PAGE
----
Published: Tue, April 16, 2019
Medical | By

Researchers develop first printed 3D heart in major scientific breakthrough

Researchers develop first printed 3D heart in major scientific breakthrough

"This is the first time anyone anywhere has successfully engineered and printed an entire heart replete with cells, blood vessels, ventricles and chambers", the team's lead researcher, Professor Tal Dvir of Tel Aviv University, told the news outlet.

Scientists in Israel on Monday unveiled a 3D print of a heart with human tissue and vessels, calling it a first and a "major medical breakthrough" that advances possibilities for transplants. Currently, the hearts can only contract but researchers plan on culturing the 3D printed hearts and teaching them how to operate like the real deal. "In our process, these materials serve as the bio-inks, substances made of sugars and proteins that can be used for 3-D printing of complex tissue models", Dvir said. These tissue samples were experimentally reprogrammed to become "pluripotent" or de-identified stem cells.

Although the organ is only the size of a cherry and can not pump blood, experts said its creating is a "major medical breakthrough".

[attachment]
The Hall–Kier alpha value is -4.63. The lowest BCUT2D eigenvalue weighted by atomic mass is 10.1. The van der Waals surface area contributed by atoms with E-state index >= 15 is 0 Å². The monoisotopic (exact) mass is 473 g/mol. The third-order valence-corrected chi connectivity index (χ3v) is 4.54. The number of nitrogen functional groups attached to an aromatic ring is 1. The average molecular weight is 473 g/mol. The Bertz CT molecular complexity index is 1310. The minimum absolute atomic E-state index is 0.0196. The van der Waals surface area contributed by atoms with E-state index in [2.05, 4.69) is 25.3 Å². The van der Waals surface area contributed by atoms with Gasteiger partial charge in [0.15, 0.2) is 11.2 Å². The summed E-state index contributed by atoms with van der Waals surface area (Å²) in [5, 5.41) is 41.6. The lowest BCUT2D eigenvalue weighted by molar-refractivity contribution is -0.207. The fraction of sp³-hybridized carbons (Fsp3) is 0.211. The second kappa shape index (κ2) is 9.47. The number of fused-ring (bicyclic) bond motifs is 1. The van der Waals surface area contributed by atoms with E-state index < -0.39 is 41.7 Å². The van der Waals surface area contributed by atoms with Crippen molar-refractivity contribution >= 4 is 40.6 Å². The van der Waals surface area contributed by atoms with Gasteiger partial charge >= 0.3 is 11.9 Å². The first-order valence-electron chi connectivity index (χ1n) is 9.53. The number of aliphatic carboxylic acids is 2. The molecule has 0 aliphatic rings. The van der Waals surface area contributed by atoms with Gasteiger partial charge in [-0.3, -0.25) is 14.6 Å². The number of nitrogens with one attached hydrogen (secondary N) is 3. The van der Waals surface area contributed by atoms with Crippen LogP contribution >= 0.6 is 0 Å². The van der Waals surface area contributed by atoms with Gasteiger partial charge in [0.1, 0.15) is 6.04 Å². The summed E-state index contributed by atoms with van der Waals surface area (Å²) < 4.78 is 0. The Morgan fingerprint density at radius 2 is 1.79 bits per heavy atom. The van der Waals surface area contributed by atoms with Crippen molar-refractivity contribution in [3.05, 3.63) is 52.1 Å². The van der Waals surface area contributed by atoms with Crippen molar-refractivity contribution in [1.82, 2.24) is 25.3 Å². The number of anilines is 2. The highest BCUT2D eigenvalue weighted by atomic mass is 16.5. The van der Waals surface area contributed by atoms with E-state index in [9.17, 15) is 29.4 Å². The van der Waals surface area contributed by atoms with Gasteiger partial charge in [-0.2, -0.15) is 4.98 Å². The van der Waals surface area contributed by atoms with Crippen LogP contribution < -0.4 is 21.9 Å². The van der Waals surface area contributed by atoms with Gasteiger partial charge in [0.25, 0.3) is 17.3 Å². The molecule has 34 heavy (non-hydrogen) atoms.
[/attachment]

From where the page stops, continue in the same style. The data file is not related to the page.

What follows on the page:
Current 3D printers are also limited by the size of their resolution and another challenge will be figuring out how to print all small blood vessels.

"Our results demonstrate the potential of our approach for engineering personalized tissue and organ replacement in the future", said Dr. Dvir.

"At this stage, our 3D heart is small, the size of a rabbit's heart", said Dvir. However, the rabbit-sized 3D printed heart, a focal point of the study, contains stem-cell derived cardiac-muscle cells (cardoimyocytes, or CMs) and vessel-lining endolthelial cells (ECs). "Here, we can report a simple approach to 3D-printed thick, vascularized and perfusable cardiac tissues that completely match the immunological, cellular, biochemical and anatomical properties of the patient". "In fact, this method allows us to print any organ that is required for a transplant and we believe that this method opens the door to future technologies, which will make the need for organ donors completely unnecessary".


Though promising, the team is quick to remind us that their hearts are not yet ready for human transplantation.

Using the patient's own tissue is important to eliminate the risk of an implant provoking an immune response and being rejected, Dvir said.

It takes about three hours to 3D print a "mini-heart", and the cells need another month to mature and form a pumping ability, Prof.

This article has been republished from materials provided by Tel Aviv University American Friends.

They hope in the next 10 years, organ printers will be in hospitals "around the world" and the procedures will be a routine practice.

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